The Gospels of Matthew, Mark and John all record the account of Jesus walking on water. Much theological and biblical scholarship has been directed to this event throughout history and a number of conclusions have been determined. Interestingly the Gospel of Luke omits the account, which is perplexing when considering the overriding theme of Luke’s Gospel.
Scholars have suggested that the account truly may be a nature miracle where Jesus’ divinity is further revealed and affirmed. However, this outcome depends largely upon the personal faith and belief of the reader. It has also been concluded that the account may be based upon an event that actually occurred although not literally in the manner the text offers, whereby the truth of the story is in what it may illustrate about Jesus and our personal relationship with him.
The account in the three Gospels it remarkably similar with only Matthew offering a variation. In each account the disciples had been sent by Jesus to the other side of Galilee. The wind is moderate and the waves make rowing the boat difficult. Jesus who had gone up to the mountain to pray. After they had travelled a number of miles across the lake they see Jesus whom they believe is a ghost and are terrified. Jesus tells them “do not be afraid” and comes into the boat. The wind calms.
The Gospel of Matthew has an additional component. Upon seeing Jesus and hearing his voice Peter tests Jesus and says “Lord, if it is you, command me to come to you on the water”. Jesus invites him out, yet the waves make Peter fearful, his faith waivers and he starts to sink. Calling out Jesus “Lord save me”, Peter is held by Jesus and they enter the boat.
In reflecting upon the account there is much that can be revealed to us today and how our busy lives may be an allegory or parallel to the passage.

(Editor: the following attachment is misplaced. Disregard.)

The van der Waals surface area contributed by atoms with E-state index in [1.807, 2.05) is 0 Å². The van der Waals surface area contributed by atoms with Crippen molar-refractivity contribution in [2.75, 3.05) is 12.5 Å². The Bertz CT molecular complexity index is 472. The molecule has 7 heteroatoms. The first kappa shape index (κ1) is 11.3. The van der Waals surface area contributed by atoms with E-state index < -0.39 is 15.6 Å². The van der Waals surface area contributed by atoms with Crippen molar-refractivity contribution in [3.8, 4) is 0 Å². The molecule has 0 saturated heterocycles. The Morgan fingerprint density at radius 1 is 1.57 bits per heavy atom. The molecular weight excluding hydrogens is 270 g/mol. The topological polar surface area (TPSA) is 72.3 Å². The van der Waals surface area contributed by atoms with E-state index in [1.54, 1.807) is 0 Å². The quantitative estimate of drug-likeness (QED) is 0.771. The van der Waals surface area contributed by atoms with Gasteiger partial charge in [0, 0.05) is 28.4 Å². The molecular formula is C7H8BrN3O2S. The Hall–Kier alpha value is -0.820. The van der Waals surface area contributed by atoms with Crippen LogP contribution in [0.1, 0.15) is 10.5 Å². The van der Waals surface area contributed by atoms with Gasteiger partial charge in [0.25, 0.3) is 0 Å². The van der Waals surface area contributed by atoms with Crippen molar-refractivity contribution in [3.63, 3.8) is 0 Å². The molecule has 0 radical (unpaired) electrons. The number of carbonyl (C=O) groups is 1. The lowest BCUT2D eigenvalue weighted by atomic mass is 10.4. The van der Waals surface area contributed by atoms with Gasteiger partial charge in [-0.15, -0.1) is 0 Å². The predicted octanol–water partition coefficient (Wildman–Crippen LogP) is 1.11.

As the wind and waves rise around our boat we find that our family and friends, like the disciples, become agitated and fearful. We need comfort and reassurance and although our loved ones and networks offer us that peace as a small community there is a point where internally ‘we’ cannot offer what is needed. There is a limit upon the peace and assurance we can offer on another. Our ‘boat’ at times is challenged by the things around us and progress is difficult at best.
At times of stress we need to be aware of our destination. What is it that we are work towards? What are our goals and how can this vision guide our course, or at least maintain the right direction?
We also need to be aware of Jesus who is with us and makes himself known particularly at these times. He may seem slightly distant but we need to look outside of our ‘boat’ as the disciples did as he makes his way toward us. When you notice his presence in all of the commotion around it may surprise or ‘terrify’ you somewhat. Jesus is very good at disguising himself in troubling situations and often we see him in a person or event that we do not expect. Do not be alarmed when you recognise him in a way in which you did not expect.
When you have noticed Jesus the Gospel of Matthew encourages you to be bold. Call out to him, have courage and step into the things that threaten your boat. Jesus does not fear the wind or the waves, he has power over them and will calm the storm. Even in this turmoil with great assurance and love he calls us out to be with him. He shows us we have nothing to fear. We are like him; we are made in his image.
When you step out of the boat and enter into the things that cause agitation or concern do so with faith. Peter hesitated for a moment as the waves struck him and started to sink. But he became the rock on which the Church was build, Jesus believed in him and he was the first Pope. If Peter’s faith waivered in the physical presence of Our Lord it’s natural that at times your faith may also ebb when you need it most. But just as he saved Peter he will save you and calm the storm. In stepping out of the boat your faith has been affirmed and Jesus will not let you be swallowed by the sea.